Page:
- Directors: Yimou Zhang
- Format: PAL
- Subtitles: English
- Region: All Regions
- Aspect Ratio: 4:3 - 1.33:1
- Number of discs: 1
- Classification: 15
- Studio: Drakes Avenue Pictures
- DVD Release Date: 12 Jan. 2009
- Run Time: 88 minutes
- Average Customer Review: 4.2 out of 5 stars See all reviews (33 customer reviews)
- ASIN: B001BHTNAY
- Amazon Bestsellers Rank: 13,971 in DVD & Blu-ray (See Top 100 in DVD & Blu-ray)
Red Sorghum  [DVD]
Get £1 Off Amazon Video*
|Price:||£4.49 & FREE Delivery in the UK on orders over £20. Details|
Fulfilment by Amazon (FBA) is a service Amazon offers sellers that lets them store their products in Amazon's warehouses, and Amazon directly does the picking, packing, shipping and customer service on these items. Something Amazon hopes you'll especially enjoy: FBA items are eligible for and for Amazon Prime just as if they were Amazon items.
If you're a seller, you can increase your sales significantly by using Fulfilment by Amazon. We invite you to learn more about this programme .
- Choose from over 13,000 locations across the UK
- Prime members get unlimited deliveries at no additional cost
- Find your preferred location and add it to your address book
- Dispatch to this address when you check out
Frequently Bought Together
What Other Items Do Customers Buy After Viewing This Item?
RED SORGHUM marked the directorial debut of internationally acclaimed director Zhang Yimou and the acting debut of Gong Li. With its lush and lusty portrayal of peasant life, it is now considered a modern classic of Chinese cinema.
The stuff of legend --Time Out
You're in the grip of a master…wondrous, enthralling, sensuous --Washington Post
Beautiful and evocative --Film4
Customers Who Bought This Item Also Bought
Top Customer Reviews
(There is a Chinese edition available which at least is letterboxed properly but unfortunately fails to subtitle the songs - which are very important dramatically - and also, at least the copy I have, is of poor picture quality.)
If the company who released this could not afford to do the film justice then they really shoudn't have bothered - or maybe they don't care and just wanted to cash in on the maker of 'Hero' and 'House of Flying Daggers.'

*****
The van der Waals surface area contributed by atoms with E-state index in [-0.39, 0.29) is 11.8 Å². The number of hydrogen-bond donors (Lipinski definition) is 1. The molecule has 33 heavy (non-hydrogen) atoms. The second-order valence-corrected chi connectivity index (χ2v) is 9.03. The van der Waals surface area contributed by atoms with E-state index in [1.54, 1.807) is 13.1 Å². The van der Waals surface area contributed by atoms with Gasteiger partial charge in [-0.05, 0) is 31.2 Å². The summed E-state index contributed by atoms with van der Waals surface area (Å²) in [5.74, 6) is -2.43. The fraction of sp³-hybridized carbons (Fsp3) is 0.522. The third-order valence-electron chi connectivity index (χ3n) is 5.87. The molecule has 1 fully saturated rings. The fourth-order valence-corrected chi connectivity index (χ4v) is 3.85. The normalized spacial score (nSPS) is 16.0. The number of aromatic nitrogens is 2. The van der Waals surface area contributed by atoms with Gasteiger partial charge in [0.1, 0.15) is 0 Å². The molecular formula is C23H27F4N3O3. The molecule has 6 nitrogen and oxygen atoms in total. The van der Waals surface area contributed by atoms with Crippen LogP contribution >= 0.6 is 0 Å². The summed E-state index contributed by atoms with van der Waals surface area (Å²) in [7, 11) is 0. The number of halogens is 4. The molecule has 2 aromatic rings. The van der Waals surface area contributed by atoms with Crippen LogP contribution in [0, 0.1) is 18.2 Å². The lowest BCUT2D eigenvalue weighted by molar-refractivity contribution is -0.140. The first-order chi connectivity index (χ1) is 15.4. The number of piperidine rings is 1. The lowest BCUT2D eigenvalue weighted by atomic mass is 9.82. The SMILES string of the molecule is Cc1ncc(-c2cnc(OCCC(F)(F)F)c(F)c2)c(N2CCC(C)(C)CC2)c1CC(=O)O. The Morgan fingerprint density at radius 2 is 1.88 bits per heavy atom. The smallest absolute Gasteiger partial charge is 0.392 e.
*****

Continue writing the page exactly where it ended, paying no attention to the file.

Sadly the wait for a proper release of this superb film goes on...
The film works on many levels. On one level it's the story of a young woman who has to learn to grow up, fast, and a celebration of female independence and survival in a very traditional society. On another it's a lament for a lost generation and way of life. It's both political and personal. It is impeccably shot, and the ending, during an eclipse of the sun which is also an eclipse of everything we have seen, is heartbreaking.
If I don't give it five stars, it's because I have two criticisms.Read more ›
Set in 1930s China and narrated in flashback by the grandson of Gong Li’s 'peasant’ girl Jiu’er (known as 'Nine’) and her mercurial husband Yu (played by Jiang Weng), as a 'mythical story from folklore’, Zhang’s film (initially, at least) has an intimate and ethereal quality reminiscent of Kurosawa’s Rashomon before opening out into something with more epic qualities as it takes in the decade-long story of Gong’s 'adopted’ 'wine’-maker (the film’s title referring, in effect, to one of her ‘products’), culminating in her country’s conflict with Japan. Zhang’s film moves effortlessly from being a (frequently comic) story of societal convention (as Nine’s 'innocent’ girl is initially 'forced’ into arranged marriage with a local businessman and leper!), jealous romance, bandit assaults (at times reminiscent here of Leone) and war-time conflict, but what remains unchanging are Zhang (and cinematographer Gu Changwei’s) stunning visuals – the film’s colour palette (frequently reds) never failing to impress, whether it be for the depiction of the amazing landscapes, sunsets or fields of swaying sorghum grass.Read more ›
Most Recent Customer Reviews
It's well-known and recommended. I expected too much. It was nevertheless entertainingPublished 16 days ago by Peter Boyce
It's about a young lady that got married to a wine maker, in Sorghum village, it's a true story, told by her grandson. Not very entertaining.Published 1 month ago by cherry b
Can very well see how this film Zhang Yimou directorial debut shaped to what has become his recent visual Masterpieces!Published 9 months ago by Amazon Customer
Typical communist movie, but story line of the movie barely matches that of the book. Maybe the newer Red Sorghum is better?Published 15 months ago by Fiona Chang
I really enjoyed this film - worth a watch I'd say, make your own mind up.Published 20 months ago by Lisselle